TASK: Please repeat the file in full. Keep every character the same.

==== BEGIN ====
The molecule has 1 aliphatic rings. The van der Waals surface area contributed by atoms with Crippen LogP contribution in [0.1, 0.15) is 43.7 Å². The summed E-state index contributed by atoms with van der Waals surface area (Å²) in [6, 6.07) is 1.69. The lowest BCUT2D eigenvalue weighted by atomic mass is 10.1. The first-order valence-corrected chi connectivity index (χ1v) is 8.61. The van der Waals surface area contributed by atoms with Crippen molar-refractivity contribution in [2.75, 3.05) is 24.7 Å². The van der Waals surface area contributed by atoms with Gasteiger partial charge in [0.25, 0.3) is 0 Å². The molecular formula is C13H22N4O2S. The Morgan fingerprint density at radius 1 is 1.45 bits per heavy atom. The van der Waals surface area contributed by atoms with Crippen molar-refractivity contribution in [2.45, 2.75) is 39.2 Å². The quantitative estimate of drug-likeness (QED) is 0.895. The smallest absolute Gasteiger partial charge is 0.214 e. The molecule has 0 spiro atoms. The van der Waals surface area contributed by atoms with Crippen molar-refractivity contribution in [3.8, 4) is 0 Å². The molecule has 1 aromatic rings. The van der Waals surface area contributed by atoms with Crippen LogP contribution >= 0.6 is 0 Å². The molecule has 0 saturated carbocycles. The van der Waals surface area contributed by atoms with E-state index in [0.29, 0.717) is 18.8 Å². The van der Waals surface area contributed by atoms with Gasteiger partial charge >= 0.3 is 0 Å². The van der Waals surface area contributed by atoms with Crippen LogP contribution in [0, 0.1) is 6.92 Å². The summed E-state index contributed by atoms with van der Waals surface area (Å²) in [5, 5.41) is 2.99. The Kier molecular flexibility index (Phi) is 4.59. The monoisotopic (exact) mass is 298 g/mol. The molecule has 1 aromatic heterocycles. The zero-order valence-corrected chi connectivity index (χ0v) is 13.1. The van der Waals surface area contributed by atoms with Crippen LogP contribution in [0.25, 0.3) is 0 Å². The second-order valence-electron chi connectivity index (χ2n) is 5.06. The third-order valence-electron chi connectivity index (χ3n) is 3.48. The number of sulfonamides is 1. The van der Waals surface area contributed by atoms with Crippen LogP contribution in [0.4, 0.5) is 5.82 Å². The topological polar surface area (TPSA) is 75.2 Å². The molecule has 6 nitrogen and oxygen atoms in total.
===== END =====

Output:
The molecule has 1 aliphatic rings. The van der Waals surface area contributed by atoms with Crippen LogP contribution in [0.1, 0.15) is 43.7 Å². The summed E-state index contributed by atoms with van der Waals surface area (Å²) in [6, 6.07) is 1.69. The lowest BCUT2D eigenvalue weighted by atomic mass is 10.1. The first-order valence-corrected chi connectivity index (χ1v) is 8.61. The van der Waals surface area contributed by atoms with Crippen molar-refractivity contribution in [2.75, 3.05) is 24.7 Å². The van der Waals surface area contributed by atoms with Gasteiger partial charge in [0.25, 0.3) is 0 Å². The molecular formula is C13H22N4O2S. The Morgan fingerprint density at radius 1 is 1.45 bits per heavy atom. The van der Waals surface area contributed by atoms with Crippen molar-refractivity contribution in [2.45, 2.75) is 39.2 Å². The quantitative estimate of drug-likeness (QED) is 0.895. The smallest absolute Gasteiger partial charge is 0.214 e. The molecule has 0 spiro atoms. The van der Waals surface area contributed by atoms with Crippen molar-refractivity contribution in [3.8, 4) is 0 Å². The molecule has 1 aromatic rings. The van der Waals surface area contributed by atoms with Crippen LogP contribution >= 0.6 is 0 Å². The molecule has 0 saturated carbocycles. The van der Waals surface area contributed by atoms with E-state index in [0.29, 0.717) is 18.8 Å². The van der Waals surface area contributed by atoms with Gasteiger partial charge >= 0.3 is 0 Å². The van der Waals surface area contributed by atoms with Crippen LogP contribution in [0, 0.1) is 6.92 Å². The summed E-state index contributed by atoms with van der Waals surface area (Å²) in [5, 5.41) is 2.99. The Kier molecular flexibility index (Phi) is 4.59. The monoisotopic (exact) mass is 298 g/mol. The molecule has 1 aromatic heterocycles. The zero-order valence-corrected chi connectivity index (χ0v) is 13.1. The van der Waals surface area contributed by atoms with Crippen LogP contribution in [0.25, 0.3) is 0 Å². The second-order valence-electron chi connectivity index (χ2n) is 5.06. The third-order valence-electron chi connectivity index (χ3n) is 3.48. The number of sulfonamides is 1. The van der Waals surface area contributed by atoms with Crippen LogP contribution in [0.4, 0.5) is 5.82 Å². The topological polar surface area (TPSA) is 75.2 Å². The molecule has 6 nitrogen and oxygen atoms in total.